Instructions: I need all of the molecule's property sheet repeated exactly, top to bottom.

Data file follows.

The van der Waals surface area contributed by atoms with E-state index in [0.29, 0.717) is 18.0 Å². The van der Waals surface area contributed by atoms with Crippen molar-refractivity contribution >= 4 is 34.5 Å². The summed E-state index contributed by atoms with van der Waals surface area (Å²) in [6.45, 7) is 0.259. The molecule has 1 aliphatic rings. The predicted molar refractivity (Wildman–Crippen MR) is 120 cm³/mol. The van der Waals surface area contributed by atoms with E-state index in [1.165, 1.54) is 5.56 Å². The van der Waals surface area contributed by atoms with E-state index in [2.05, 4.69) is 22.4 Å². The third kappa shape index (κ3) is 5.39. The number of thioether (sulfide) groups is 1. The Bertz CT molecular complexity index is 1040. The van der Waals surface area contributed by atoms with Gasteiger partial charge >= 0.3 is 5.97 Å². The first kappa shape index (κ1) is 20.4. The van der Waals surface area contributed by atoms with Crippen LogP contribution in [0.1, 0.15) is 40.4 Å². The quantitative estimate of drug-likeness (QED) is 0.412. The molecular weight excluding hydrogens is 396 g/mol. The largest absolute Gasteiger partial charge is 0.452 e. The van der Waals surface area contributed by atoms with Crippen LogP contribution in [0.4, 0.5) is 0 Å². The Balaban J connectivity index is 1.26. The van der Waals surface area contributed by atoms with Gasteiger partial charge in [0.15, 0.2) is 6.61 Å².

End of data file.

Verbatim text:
The van der Waals surface area contributed by atoms with E-state index in [0.29, 0.717) is 18.0 Å². The van der Waals surface area contributed by atoms with Crippen molar-refractivity contribution >= 4 is 34.5 Å². The summed E-state index contributed by atoms with van der Waals surface area (Å²) in [6.45, 7) is 0.259. The molecule has 1 aliphatic rings. The predicted molar refractivity (Wildman–Crippen MR) is 120 cm³/mol. The van der Waals surface area contributed by atoms with E-state index in [1.165, 1.54) is 5.56 Å². The van der Waals surface area contributed by atoms with E-state index in [2.05, 4.69) is 22.4 Å². The third kappa shape index (κ3) is 5.39. The number of thioether (sulfide) groups is 1. The Bertz CT molecular complexity index is 1040. The van der Waals surface area contributed by atoms with Gasteiger partial charge >= 0.3 is 5.97 Å². The first kappa shape index (κ1) is 20.4. The van der Waals surface area contributed by atoms with Crippen LogP contribution in [0.1, 0.15) is 40.4 Å². The quantitative estimate of drug-likeness (QED) is 0.412. The molecular weight excluding hydrogens is 396 g/mol. The largest absolute Gasteiger partial charge is 0.452 e. The van der Waals surface area contributed by atoms with Crippen LogP contribution in [0.4, 0.5) is 0 Å². The Balaban J connectivity index is 1.26. The van der Waals surface area contributed by atoms with Gasteiger partial charge in [0.15, 0.2) is 6.61 Å².